Wednesday, December 07, 2011

Video feedback is flawed (although I wish it wasn't)

There are numerous issues surrounding the provision of assessment-related feedback in Higher Education, which in recent years have been highlighted in the National Student Survey. In this paper questionnaire data from staff and students at the University of Reading are used to confirm the main issues encountered with feedback, namely problems of time efficiency for staff, lack of engagement by students with feedback and issues with the timeliness and quality of feedback received. Therefore we explored the potential of technology, specifically video, to address these issues by enabling staff to produce brief feedback videos for students. The videos were housed within a new online resource, ‘ASSET’, and were used to investigate whether use of this technology could enhance the feedback experience for both staff and students. A pilot of the ASSET resource for generic feedback provision found that it was considered advantageous by staff and students. Moreover, the use of video was also shown to resolve many of the common problems of feedback in relation to quality and engagement of students.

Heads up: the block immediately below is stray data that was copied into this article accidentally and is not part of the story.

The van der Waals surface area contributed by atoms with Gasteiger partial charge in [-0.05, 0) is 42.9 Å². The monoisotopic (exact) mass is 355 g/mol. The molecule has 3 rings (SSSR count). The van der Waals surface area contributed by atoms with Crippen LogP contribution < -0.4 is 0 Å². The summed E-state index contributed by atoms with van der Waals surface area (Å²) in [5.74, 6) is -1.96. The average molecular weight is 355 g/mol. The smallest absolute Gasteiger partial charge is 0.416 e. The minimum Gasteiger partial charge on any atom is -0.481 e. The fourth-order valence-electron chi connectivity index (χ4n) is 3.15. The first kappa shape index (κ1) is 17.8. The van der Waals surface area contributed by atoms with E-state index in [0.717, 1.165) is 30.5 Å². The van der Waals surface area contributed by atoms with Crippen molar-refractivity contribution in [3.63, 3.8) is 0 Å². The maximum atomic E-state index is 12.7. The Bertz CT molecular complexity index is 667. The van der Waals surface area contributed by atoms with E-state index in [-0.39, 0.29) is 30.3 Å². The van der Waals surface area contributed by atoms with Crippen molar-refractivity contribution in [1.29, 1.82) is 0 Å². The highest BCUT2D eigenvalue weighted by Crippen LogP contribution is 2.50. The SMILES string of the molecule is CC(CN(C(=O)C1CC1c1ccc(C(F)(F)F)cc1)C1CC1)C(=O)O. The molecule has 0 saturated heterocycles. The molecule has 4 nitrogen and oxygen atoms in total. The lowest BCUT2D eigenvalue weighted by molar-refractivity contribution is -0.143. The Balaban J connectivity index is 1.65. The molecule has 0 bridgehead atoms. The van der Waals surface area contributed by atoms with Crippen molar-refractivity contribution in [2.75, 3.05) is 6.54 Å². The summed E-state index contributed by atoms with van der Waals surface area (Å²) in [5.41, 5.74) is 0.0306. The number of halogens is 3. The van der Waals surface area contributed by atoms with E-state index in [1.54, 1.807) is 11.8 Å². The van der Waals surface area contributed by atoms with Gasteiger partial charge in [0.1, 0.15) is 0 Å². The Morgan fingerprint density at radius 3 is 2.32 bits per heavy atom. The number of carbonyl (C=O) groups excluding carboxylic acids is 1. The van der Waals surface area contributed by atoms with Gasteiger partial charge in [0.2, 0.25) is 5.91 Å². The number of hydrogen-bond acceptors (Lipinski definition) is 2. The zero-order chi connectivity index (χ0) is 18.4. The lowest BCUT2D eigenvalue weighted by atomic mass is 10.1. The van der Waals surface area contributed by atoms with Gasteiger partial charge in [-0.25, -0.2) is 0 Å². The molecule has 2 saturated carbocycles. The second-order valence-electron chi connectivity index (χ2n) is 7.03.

Anne Crook, Alice Mauchline, Stephen Maw, Clare Lawson, Robyn Drinkwater, Karsten Lundqvist, Paul Orsmond, Stephen Gomez, Julian Park. (2012)
The use of video technology for providing feedback to students: Can it enhance the feedback experience for staff and students? Computers & Education 58(1): 386-396. doi:10.1016/j.compedu.2011.08.025

Comment: Over the years we have seen many online video systems, Seesmic being the most memorable. None of them have stuck. Even video commenting on YouTube is virtually non-existent. The ubiquity of phones with rear-facing videos cameras has made no difference. The overhead of video is just too high.

No comments:

Post a Comment